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The rationality assumption is what makes economics economics, apart from the other social sciences. At least so it seems. What is this assumption? It is best thought as this: when we study human action, we assume that individuals have a goal they are trying to achieve, and that they pursue that goal in a consistent matter. This is not exactly very controversial and it boils down to understanding that actors are regularly making (usually implicit) cost-benefit calculations to guide their behavior.

However, from the very obvious observation that irrational behavior does occur, and in some settings quite systematically, it has caused some (many) to openly question whether economics has any value at all, or more mildly, if we need to amend our thinking about economic processes. In other words, if individuals do not always have a goal in mind, if they are not always consistently following a plan to achieve some objective, if they are ignorant, if they are subject to random behavior, if they are prone to static behavior, does that mean that the typical rules and laws and conclusions of economics do not apply?

The answer is an emphatic NO!

And the reasons for No include all of the following (note that any one of these would be enough to cast doubt on the need for a “revolution” in economics but taken as a whole, they make it wholly ridiculous that these criticisms have any teeth). I may expand on each of these in the near future.

  1. Most importantly, in my view, is that the major economic theories and concepts follow from logical chains of reasoning and NOT from the rationality assumption. As Gary Becker explained in a famous 1962 paper even if individuals behaved irrationally (such as by making choices randomly in one extreme or by always choosing what you did in the past in the other extreme), because scarcity forces a restriction of choice sets, we would still see demand curves downward sloping, and we would still see the importance of comparative advantage and the gains from trade.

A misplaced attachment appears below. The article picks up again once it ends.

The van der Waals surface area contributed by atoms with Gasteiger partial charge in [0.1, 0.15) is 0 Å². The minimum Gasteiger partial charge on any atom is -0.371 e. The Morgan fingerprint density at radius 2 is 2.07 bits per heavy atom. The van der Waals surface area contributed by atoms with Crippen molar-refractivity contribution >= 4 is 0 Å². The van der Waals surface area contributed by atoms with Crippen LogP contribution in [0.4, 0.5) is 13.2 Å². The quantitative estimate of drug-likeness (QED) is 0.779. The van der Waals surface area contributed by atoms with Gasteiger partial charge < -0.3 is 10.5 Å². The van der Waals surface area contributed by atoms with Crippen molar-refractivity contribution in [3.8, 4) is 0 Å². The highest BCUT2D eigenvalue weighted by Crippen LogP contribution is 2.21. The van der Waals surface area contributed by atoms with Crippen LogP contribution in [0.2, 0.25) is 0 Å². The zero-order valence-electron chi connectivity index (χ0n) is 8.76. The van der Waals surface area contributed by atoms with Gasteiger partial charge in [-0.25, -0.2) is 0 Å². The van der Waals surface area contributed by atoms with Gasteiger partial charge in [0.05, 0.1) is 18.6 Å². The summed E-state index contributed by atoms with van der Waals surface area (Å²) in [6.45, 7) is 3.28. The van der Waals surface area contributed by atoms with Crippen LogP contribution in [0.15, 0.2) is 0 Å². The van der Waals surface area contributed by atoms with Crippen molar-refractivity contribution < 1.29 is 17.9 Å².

2. But suppose you do not like such a proof. What we also know is that for economics to work, even if you want to argue that it DOES rely in rationality, we do not need any actor to behave rationally all the time, or more important, we only need a few economic actors to act rationally, to be able to generate the important theorems in economics. The process of arbitrage does not require millions of people, but only a few, to be rational, and market prices will adjust to capture the rational decisions of the few.
  3. But suppose you don’t like that idea either. Well, it turns out that most of our behavior, is, in fact, rational. The fact that these behavioral illustrations are interesting … is … because … they are anomalies.
  4. But suppose you don’t like that idea either. And I think this really is the doozy. If you want to argue that irrationality is systemic, and you wish to ignore the proofs which tell us that the laws of economics do not require such an assumption, then what makes you think that actors are limited in their irrationality to only the economic sphere of their lives? When we walk into the voting booth, do we suddenly drop the shackles of irrationality? When we walk into political office, do we suddenly drop the shackles of irrationality? In our love lives? That is pure sophistry. And if you wish to argue that the power of the collective mind overcomes irrationality in these spheres, then we are back to my point in two above … that markets have the same collective brain, and in fact it functions much more effectively at “neutralizing” the impacts of irrational people on outcomes.